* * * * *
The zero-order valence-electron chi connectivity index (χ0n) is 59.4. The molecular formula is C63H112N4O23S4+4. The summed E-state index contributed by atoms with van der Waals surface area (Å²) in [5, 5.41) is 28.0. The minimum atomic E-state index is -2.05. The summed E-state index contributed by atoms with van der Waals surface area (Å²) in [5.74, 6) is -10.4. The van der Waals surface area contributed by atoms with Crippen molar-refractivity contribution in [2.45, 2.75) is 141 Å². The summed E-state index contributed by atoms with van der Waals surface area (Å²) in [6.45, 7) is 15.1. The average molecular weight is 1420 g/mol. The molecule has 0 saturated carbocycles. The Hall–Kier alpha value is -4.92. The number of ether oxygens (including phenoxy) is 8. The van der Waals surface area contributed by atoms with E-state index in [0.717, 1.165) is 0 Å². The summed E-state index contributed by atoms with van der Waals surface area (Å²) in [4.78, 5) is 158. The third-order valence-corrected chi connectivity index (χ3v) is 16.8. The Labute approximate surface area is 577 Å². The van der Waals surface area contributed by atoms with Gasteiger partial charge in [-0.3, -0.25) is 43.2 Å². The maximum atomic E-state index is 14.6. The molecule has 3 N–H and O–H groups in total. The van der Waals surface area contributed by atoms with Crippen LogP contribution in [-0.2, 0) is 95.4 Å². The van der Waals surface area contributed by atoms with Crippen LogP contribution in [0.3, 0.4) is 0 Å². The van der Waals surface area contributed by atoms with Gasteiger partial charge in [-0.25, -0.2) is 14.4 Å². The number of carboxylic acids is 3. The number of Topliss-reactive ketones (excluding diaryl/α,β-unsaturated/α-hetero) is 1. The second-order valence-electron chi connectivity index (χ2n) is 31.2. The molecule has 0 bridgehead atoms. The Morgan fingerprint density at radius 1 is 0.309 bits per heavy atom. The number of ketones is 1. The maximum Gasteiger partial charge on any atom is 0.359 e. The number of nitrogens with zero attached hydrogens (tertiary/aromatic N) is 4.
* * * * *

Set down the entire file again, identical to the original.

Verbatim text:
The zero-order valence-electron chi connectivity index (χ0n) is 59.4. The molecular formula is C63H112N4O23S4+4. The summed E-state index contributed by atoms with van der Waals surface area (Å²) in [5, 5.41) is 28.0. The minimum atomic E-state index is -2.05. The summed E-state index contributed by atoms with van der Waals surface area (Å²) in [5.74, 6) is -10.4. The van der Waals surface area contributed by atoms with Crippen molar-refractivity contribution in [2.45, 2.75) is 141 Å². The summed E-state index contributed by atoms with van der Waals surface area (Å²) in [6.45, 7) is 15.1. The average molecular weight is 1420 g/mol. The molecule has 0 saturated carbocycles. The Hall–Kier alpha value is -4.92. The number of ether oxygens (including phenoxy) is 8. The van der Waals surface area contributed by atoms with E-state index in [0.717, 1.165) is 0 Å². The summed E-state index contributed by atoms with van der Waals surface area (Å²) in [4.78, 5) is 158. The third-order valence-corrected chi connectivity index (χ3v) is 16.8. The Labute approximate surface area is 577 Å². The van der Waals surface area contributed by atoms with Gasteiger partial charge in [-0.3, -0.25) is 43.2 Å². The maximum atomic E-state index is 14.6. The molecule has 3 N–H and O–H groups in total. The van der Waals surface area contributed by atoms with Crippen LogP contribution in [-0.2, 0) is 95.4 Å². The van der Waals surface area contributed by atoms with Crippen LogP contribution in [0.3, 0.4) is 0 Å². The van der Waals surface area contributed by atoms with Gasteiger partial charge in [-0.25, -0.2) is 14.4 Å². The number of carboxylic acids is 3. The number of Topliss-reactive ketones (excluding diaryl/α,β-unsaturated/α-hetero) is 1. The second-order valence-electron chi connectivity index (χ2n) is 31.2. The molecule has 0 bridgehead atoms. The Morgan fingerprint density at radius 1 is 0.309 bits per heavy atom. The number of ketones is 1. The maximum Gasteiger partial charge on any atom is 0.359 e. The number of nitrogens with zero attached hydrogens (tertiary/aromatic N) is 4.